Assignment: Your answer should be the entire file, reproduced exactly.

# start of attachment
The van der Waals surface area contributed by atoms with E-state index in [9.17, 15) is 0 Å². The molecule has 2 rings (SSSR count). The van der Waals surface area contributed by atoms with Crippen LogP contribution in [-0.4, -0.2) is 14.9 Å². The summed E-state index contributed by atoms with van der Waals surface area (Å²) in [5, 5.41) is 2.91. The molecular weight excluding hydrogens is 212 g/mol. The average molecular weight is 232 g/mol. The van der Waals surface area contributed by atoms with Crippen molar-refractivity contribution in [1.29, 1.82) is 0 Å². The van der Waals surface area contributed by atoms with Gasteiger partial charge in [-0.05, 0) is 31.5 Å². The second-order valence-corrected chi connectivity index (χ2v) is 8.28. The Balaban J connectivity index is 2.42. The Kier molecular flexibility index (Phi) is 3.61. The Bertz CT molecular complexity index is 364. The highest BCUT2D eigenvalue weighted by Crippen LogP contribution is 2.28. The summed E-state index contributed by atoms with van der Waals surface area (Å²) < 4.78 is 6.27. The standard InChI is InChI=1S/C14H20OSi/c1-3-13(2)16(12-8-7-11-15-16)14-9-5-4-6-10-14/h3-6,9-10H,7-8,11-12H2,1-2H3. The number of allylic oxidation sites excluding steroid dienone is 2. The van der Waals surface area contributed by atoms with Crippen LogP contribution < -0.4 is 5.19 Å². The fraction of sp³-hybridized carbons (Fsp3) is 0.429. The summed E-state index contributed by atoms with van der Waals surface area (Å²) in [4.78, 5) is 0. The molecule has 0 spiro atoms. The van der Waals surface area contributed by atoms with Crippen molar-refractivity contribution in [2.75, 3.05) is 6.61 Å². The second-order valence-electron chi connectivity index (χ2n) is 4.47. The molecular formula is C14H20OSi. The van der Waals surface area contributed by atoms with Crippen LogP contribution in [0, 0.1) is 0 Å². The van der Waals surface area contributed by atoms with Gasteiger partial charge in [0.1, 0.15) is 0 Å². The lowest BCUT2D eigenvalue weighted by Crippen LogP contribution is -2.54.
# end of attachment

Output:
The van der Waals surface area contributed by atoms with E-state index in [9.17, 15) is 0 Å². The molecule has 2 rings (SSSR count). The van der Waals surface area contributed by atoms with Crippen LogP contribution in [-0.4, -0.2) is 14.9 Å². The summed E-state index contributed by atoms with van der Waals surface area (Å²) in [5, 5.41) is 2.91. The molecular weight excluding hydrogens is 212 g/mol. The average molecular weight is 232 g/mol. The van der Waals surface area contributed by atoms with Crippen molar-refractivity contribution in [1.29, 1.82) is 0 Å². The van der Waals surface area contributed by atoms with Gasteiger partial charge in [-0.05, 0) is 31.5 Å². The second-order valence-corrected chi connectivity index (χ2v) is 8.28. The Balaban J connectivity index is 2.42. The Kier molecular flexibility index (Phi) is 3.61. The Bertz CT molecular complexity index is 364. The highest BCUT2D eigenvalue weighted by Crippen LogP contribution is 2.28. The summed E-state index contributed by atoms with van der Waals surface area (Å²) < 4.78 is 6.27. The standard InChI is InChI=1S/C14H20OSi/c1-3-13(2)16(12-8-7-11-15-16)14-9-5-4-6-10-14/h3-6,9-10H,7-8,11-12H2,1-2H3. The number of allylic oxidation sites excluding steroid dienone is 2. The van der Waals surface area contributed by atoms with Crippen LogP contribution < -0.4 is 5.19 Å². The fraction of sp³-hybridized carbons (Fsp3) is 0.429. The summed E-state index contributed by atoms with van der Waals surface area (Å²) in [4.78, 5) is 0. The molecule has 0 spiro atoms. The van der Waals surface area contributed by atoms with Crippen molar-refractivity contribution in [2.75, 3.05) is 6.61 Å². The second-order valence-electron chi connectivity index (χ2n) is 4.47. The molecular formula is C14H20OSi. The van der Waals surface area contributed by atoms with Crippen LogP contribution in [0, 0.1) is 0 Å². The van der Waals surface area contributed by atoms with Gasteiger partial charge in [0.1, 0.15) is 0 Å². The lowest BCUT2D eigenvalue weighted by Crippen LogP contribution is -2.54.